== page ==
Friday, June 26, 2009

Similarities & Differences Part 1

In Classroom Instruction That Works (that is, real strategies for real learning) Robert Marzano's research shows that identifying similarities and differences is one of the most powerful thinking strategies we can teach. Helping students compare, classify, create metaphors and similies, and use analogies can boost student achievement up to 45 percentile points.

Tired of the ubiquitous Venn Diagram? Try these tech sites for a few fresh ideas:

1. Out on a Lim by Janice Lim, Michigan edtech expert
2. Analogix, an interactive site for older students
3. Similes and Metaphors on BrainPop (intermediate grades)


Wednesday, June 17, 2009

Take-out & Take-aways

It has been 20 years for me now. 20 years in public education. I can't believe it! Seems like just yesterday when, as a nervous 22 year old, I walked through the doors of Holly Hill Elementary to inquire about my first teaching job.

Weird things have happened along the way, such as critical school levies, bus strikes, new standards and programs, large class sizes, cutbacks and changes in administration, to name a few. Every so often, however, and in the most unexpected ways, I'm reminded of what matters most: the child.

Tonight I visited my local Mexican restaurant to pick up some chips & salsa. While waiting I noticed a small sign behind the counter. It read:

"What is a customer?

A customer is the most important person to pass through these doors.

Not an interruption to our work, but the purpose of it.

Without the customer, there is not a purpose for us."

Let's change "customer" to "child" and do a rethink.

"What is a child?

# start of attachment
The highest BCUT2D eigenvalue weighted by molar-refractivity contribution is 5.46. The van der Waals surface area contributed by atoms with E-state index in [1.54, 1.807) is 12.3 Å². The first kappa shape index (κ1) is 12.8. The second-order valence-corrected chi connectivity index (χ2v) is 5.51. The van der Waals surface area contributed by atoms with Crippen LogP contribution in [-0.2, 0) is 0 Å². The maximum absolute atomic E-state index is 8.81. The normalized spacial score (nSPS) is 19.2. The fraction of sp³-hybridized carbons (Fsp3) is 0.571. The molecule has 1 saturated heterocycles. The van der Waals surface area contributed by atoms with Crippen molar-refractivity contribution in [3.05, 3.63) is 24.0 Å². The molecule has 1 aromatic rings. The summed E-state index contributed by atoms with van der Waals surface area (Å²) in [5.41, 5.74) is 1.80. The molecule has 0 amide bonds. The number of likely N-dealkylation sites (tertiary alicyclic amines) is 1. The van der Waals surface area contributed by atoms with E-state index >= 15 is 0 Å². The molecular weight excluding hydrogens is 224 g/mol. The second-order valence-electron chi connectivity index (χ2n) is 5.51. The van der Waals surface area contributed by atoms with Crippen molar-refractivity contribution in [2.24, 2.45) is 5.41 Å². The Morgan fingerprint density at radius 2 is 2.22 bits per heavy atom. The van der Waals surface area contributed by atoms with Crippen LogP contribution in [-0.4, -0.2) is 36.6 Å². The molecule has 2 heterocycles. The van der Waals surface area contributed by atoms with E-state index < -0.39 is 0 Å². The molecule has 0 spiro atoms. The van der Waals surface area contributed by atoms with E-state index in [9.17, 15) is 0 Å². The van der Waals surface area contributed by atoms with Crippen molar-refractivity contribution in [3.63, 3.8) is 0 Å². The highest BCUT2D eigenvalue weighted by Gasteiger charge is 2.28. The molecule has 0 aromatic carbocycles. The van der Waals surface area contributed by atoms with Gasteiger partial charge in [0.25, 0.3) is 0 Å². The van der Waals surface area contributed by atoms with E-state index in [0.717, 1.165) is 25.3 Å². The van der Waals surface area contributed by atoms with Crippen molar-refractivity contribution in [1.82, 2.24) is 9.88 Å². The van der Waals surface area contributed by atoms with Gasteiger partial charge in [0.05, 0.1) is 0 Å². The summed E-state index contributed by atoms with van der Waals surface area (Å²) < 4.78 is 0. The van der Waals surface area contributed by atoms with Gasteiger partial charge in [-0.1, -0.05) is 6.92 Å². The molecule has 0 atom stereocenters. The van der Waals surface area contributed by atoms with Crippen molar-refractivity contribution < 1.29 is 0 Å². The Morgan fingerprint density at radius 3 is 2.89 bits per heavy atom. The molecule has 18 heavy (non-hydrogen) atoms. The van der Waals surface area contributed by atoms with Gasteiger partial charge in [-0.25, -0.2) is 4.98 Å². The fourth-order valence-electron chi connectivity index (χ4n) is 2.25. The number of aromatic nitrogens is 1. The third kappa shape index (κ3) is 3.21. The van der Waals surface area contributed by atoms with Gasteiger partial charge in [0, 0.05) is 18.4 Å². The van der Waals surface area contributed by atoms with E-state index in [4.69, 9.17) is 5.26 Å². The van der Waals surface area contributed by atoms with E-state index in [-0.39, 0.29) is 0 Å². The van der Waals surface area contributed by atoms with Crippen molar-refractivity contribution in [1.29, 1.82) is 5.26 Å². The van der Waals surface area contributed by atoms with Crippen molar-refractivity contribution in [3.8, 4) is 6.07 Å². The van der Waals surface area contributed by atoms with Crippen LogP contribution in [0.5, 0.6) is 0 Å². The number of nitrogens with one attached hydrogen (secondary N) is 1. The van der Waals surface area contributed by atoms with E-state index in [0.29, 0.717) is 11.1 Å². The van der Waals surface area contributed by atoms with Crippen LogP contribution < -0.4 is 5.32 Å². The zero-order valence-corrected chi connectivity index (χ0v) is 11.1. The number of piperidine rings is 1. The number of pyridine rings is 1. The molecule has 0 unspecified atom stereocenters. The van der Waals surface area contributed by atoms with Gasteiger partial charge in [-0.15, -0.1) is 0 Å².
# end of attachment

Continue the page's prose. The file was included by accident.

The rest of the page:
A child is the most important person to pass through these doors.

Not an interruption to our work, but the purpose of it.

Without the child, there is not a purpose for us."

So...tonight I got some tasty take-out, along with a delicious take-away.

Sunday, June 7, 2009

A PLAYful Idea

I'm watching the Tony Awards tonight. Now here's a novel idea. Actually it's a PLAYful idea. For this summer's reading I going to read...some plays. Here's a terrific article I read this morning about the joys of READING drama. I love to watch the playwrightt's words come alive on stage. So I haven't read drama since I taught ninth grade English (Romeo & Juliet, anyone?).

But Dwight Garner inspired me to try reading some drama again. He says, "To encounter plays on paper is to encounter them in their platonic form. You’re glued to the playwright’s words, not sitting in Row K jostling for an armrest. While reading, you can submit more perfectly to the author’s spell and, what’s more, you are your own casting director." Convinced! I'm off to order Yasmina Reza's Tony Award winner God of Carnage.